Welcome to our new column “Mommy Mogul”! This weekly article will cover issues of importance to moms who are launching a new business, working a side gig, or managing work life and home life. Is there a topic you’d like us to address? Send your thoughts to firstname.lastname@example.org. And, as always, take to the comments with your feedback.
As the first person in my family to start a business, I often get asked whether or not I would ever consider an entrepreneurial venture with them.
In two simple words, “Hell no.”
Now don’t get me wrong, I LOVE my family and would walk across hot coals for them. I just wouldn’t mix business with blood. We are not the Braxtons, T.I and Tiny and definitely not the Kardashians, though I do tip my hat off to clans that are able to collect coins in a joint hustle. Many people don’t realize the strains that running your own business can put on you. And when you try to add a loved one into the mix it has a high probability of turning all types of sour.
For one thing family is not like a regular Joe or Jane you find off the street to fill a position in your company, and that’s assuming you aren’t going into a partnership where everyone has equal say. There are deeper feelings involved that make separating work from your personal life a little hard to do. Even if everyone involved has the best intentions I have seen too many fights about what happened in the office and who isn’t doing what spill into family gatherings. Did you really just invite me over to bear witness to you and your sister arguing about business that should stay within your business? “How could you do me like that? I am your flesh and blood!”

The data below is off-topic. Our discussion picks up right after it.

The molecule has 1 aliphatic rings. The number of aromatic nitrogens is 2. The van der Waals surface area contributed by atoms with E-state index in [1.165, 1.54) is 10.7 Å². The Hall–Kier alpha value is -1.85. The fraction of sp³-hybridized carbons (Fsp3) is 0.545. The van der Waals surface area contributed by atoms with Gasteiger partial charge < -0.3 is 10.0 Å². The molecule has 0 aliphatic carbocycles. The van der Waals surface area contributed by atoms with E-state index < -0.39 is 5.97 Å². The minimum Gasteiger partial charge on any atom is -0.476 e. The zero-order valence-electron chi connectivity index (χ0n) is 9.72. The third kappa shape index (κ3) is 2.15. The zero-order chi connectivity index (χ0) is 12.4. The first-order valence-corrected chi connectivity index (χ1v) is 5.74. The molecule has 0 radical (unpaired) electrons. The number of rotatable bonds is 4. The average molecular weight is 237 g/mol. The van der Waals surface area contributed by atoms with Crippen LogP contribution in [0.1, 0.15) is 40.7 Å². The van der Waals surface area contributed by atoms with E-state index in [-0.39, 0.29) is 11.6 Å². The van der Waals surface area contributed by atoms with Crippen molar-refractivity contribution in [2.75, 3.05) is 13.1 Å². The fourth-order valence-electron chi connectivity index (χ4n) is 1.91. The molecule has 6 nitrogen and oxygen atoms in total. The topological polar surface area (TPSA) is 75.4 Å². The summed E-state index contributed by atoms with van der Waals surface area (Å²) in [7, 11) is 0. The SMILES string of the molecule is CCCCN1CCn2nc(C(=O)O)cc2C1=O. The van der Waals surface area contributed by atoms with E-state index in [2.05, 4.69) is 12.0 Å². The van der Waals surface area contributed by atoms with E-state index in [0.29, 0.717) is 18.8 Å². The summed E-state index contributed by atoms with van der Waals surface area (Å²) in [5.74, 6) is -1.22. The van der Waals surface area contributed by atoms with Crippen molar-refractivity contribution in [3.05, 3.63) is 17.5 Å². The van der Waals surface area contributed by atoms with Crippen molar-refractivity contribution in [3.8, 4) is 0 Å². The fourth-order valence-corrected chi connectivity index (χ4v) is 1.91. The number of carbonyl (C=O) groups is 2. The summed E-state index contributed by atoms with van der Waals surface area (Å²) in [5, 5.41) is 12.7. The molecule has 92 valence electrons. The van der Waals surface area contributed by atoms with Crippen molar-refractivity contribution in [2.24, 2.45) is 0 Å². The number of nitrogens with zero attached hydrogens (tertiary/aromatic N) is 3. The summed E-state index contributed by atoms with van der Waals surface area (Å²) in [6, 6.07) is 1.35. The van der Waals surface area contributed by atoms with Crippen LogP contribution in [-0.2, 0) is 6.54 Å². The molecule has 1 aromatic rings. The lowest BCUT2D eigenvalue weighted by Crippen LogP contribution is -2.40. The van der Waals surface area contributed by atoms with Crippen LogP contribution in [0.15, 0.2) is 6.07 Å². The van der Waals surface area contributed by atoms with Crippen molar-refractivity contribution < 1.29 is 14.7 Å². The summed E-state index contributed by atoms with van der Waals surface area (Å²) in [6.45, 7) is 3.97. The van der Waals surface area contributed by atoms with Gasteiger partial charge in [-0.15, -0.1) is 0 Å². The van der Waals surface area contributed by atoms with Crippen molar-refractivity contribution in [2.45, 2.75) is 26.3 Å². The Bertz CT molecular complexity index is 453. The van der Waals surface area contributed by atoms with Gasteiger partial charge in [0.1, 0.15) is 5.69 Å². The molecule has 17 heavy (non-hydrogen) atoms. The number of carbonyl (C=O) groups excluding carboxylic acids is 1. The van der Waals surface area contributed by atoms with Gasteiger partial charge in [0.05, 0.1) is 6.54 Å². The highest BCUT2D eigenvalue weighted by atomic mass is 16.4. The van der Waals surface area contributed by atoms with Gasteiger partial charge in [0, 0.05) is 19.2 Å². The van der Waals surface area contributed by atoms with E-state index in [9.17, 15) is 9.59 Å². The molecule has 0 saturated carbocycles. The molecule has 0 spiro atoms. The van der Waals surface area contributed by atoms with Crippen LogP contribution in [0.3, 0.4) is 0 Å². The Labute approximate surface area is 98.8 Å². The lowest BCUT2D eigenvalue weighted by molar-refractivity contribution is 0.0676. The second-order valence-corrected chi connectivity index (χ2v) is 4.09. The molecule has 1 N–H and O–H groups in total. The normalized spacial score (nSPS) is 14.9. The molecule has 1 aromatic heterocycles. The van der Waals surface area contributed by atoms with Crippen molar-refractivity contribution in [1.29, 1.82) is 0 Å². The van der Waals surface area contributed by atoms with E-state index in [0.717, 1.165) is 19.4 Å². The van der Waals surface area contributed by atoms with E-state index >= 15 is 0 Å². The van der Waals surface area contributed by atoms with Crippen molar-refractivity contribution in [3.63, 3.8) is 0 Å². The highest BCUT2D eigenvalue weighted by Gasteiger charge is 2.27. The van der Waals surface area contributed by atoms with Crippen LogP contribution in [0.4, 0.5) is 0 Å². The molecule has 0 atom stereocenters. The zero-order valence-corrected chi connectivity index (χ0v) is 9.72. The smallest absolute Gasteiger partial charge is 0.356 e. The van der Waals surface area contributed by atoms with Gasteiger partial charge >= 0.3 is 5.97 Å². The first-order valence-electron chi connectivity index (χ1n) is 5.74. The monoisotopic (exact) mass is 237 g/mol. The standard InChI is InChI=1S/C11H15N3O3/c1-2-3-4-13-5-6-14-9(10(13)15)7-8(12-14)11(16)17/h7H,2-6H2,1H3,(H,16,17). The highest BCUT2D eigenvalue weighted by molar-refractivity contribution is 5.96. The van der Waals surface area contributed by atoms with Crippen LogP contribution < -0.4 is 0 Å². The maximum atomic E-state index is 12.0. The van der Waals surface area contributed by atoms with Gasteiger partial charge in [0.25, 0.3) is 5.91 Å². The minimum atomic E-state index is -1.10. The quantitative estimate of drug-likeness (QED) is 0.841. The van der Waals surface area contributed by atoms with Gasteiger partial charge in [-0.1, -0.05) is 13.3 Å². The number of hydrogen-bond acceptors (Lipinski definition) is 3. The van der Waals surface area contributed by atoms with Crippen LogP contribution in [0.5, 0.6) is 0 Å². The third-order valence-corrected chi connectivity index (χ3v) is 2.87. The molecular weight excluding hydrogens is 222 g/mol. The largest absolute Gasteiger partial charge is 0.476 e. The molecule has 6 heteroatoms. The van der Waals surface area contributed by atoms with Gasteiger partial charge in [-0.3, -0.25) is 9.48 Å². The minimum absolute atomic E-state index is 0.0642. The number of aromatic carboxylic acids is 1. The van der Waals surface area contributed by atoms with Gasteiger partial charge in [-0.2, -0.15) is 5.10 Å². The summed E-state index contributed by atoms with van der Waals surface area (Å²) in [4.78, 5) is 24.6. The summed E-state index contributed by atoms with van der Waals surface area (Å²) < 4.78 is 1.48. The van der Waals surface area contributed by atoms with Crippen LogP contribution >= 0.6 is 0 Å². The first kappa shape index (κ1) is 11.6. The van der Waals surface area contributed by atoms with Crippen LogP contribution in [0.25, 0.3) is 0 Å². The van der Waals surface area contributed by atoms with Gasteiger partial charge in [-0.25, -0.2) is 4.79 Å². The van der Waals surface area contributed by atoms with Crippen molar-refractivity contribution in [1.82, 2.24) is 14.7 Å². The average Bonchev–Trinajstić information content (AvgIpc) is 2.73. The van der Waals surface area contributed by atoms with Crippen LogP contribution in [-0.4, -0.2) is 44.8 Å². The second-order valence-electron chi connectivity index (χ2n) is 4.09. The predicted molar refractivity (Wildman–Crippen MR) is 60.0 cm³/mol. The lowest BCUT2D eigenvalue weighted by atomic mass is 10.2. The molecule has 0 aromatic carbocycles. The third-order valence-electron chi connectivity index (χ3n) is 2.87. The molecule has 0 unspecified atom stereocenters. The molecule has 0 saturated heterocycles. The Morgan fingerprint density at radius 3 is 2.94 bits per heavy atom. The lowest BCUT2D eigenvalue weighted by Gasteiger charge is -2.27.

Even though family and business doesn’t work for me that doesn’t mean it can’t work at all. In fact, some of the most successful businesses are in the hands of family members with a shared vision. If you are interested in partnering up there are a few things you might want to consider.
Choose wisely. As much as you love your mother, sibling or relative that does not make them a great business partner. Be honest with yourself about their capabilities.
Set expectations early. Are they going to be a partner or one of your employees? Make sure you set your expectations early to prevent any assumption and confusion. If you are the boss, they have to respect that, period.
Handle your business like business. One of the biggest reasons why people find themselves wrapped up in drama is they didn’t treat their family member like another employee. The second you pull away from how you would normally handle business, lines get blurred. Draw up contracts and put all of your cards on the table. Failure to do so could land you on an episode of The People’s Court.
Support each other’s endeavors. Rather than start a venture with one of my family members I actually like the idea of supporting their entrepreneurial goals, which leaves the door open to collaborating without tons of red tape.
Pay attention to unhealthy signs. If you start to notice that things just aren’t working out stop and address the situation before it turns into a catastrophe. Even if it hurts, it’s better to walk away early.